State v. Medina

Summarized by:

  • Court: Oregon Supreme Court
  • Area(s) of Law: Criminal Law
  • Date Filed: 05-14-2015
  • Case #: S062436
  • Judge(s)/Court Below: Kistler, J. for the Court; En Banc.
  • Full Text Opinion

For the purpose of ORS 165.800 (Oregon's identity theft statute), signing a document with a false name does not amount to "utter[ing]" or “convert[ing] to [his] own use” another person’s personal identification.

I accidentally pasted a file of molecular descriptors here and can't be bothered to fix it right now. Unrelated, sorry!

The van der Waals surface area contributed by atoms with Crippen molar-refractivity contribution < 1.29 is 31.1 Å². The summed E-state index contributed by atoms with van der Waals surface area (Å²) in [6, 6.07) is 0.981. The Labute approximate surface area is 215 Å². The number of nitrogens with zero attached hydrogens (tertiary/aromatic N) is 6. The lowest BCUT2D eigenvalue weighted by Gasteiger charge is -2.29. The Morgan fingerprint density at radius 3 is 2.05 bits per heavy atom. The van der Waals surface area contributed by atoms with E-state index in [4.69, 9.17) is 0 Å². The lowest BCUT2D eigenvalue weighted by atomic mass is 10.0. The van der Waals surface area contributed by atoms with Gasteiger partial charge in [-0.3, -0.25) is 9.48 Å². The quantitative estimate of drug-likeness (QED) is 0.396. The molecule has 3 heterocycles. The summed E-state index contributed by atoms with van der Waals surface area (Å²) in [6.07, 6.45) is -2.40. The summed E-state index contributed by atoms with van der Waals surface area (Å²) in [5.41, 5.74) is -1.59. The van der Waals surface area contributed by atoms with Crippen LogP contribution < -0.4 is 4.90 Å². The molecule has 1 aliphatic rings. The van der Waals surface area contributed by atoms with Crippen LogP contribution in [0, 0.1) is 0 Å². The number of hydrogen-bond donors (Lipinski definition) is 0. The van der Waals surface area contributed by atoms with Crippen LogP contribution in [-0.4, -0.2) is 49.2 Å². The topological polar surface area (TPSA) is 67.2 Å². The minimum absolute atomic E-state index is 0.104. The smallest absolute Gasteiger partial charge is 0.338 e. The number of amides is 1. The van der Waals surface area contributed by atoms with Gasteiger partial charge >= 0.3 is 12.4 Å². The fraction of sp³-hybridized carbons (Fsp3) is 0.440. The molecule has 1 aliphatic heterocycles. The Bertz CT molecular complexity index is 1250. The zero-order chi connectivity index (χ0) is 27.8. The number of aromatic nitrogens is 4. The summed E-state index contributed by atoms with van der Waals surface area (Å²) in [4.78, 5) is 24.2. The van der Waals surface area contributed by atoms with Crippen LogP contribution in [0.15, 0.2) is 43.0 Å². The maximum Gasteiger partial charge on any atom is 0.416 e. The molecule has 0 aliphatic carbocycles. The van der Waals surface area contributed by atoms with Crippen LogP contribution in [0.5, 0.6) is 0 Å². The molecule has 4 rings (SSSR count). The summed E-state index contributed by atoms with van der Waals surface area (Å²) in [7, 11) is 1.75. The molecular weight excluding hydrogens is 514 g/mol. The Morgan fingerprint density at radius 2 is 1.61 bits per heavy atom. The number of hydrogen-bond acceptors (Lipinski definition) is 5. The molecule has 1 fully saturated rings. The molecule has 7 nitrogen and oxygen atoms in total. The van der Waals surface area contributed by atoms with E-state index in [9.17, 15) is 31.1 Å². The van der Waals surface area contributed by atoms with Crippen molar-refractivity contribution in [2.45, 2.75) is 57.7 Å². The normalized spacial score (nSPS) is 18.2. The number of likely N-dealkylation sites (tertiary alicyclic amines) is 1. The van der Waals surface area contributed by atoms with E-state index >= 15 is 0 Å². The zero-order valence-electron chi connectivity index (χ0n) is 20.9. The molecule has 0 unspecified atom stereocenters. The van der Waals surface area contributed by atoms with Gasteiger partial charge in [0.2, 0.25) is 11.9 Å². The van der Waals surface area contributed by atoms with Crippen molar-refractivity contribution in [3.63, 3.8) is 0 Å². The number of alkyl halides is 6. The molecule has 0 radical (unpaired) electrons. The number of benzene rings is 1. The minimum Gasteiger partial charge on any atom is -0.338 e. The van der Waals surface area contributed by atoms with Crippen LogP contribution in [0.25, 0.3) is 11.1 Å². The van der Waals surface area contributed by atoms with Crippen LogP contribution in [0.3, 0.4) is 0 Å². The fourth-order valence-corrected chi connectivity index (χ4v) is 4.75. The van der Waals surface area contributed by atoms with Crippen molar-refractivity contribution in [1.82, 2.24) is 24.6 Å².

Medina signed a false name on his fingerprint card and property receipt. When the fingerprint card came back with the true name, Medina was charged with identity theft. The trial court found Medina guilty of identity theft and the court of appeals affirmed. The Court affirmed all other portions of the court of appeals decision, but reversed and remanded the finding of guilt for the identity theft. The Court pointed to the legislative history and context of the statute to determine that the meaning of "utter" as used in ORS 165.800 cannot be proved only by signing two documents. The Court reversed and remanded the proceeding, stating that the trial court should have granted Medina's motion for judgment of acquittal for the charge of identity theft. The decision of the Court of Appeals is affirmed in part and reversed in part. The judgment of the circuit court is affirmed in part and reversed in part, and the case is remanded to the circuit court.

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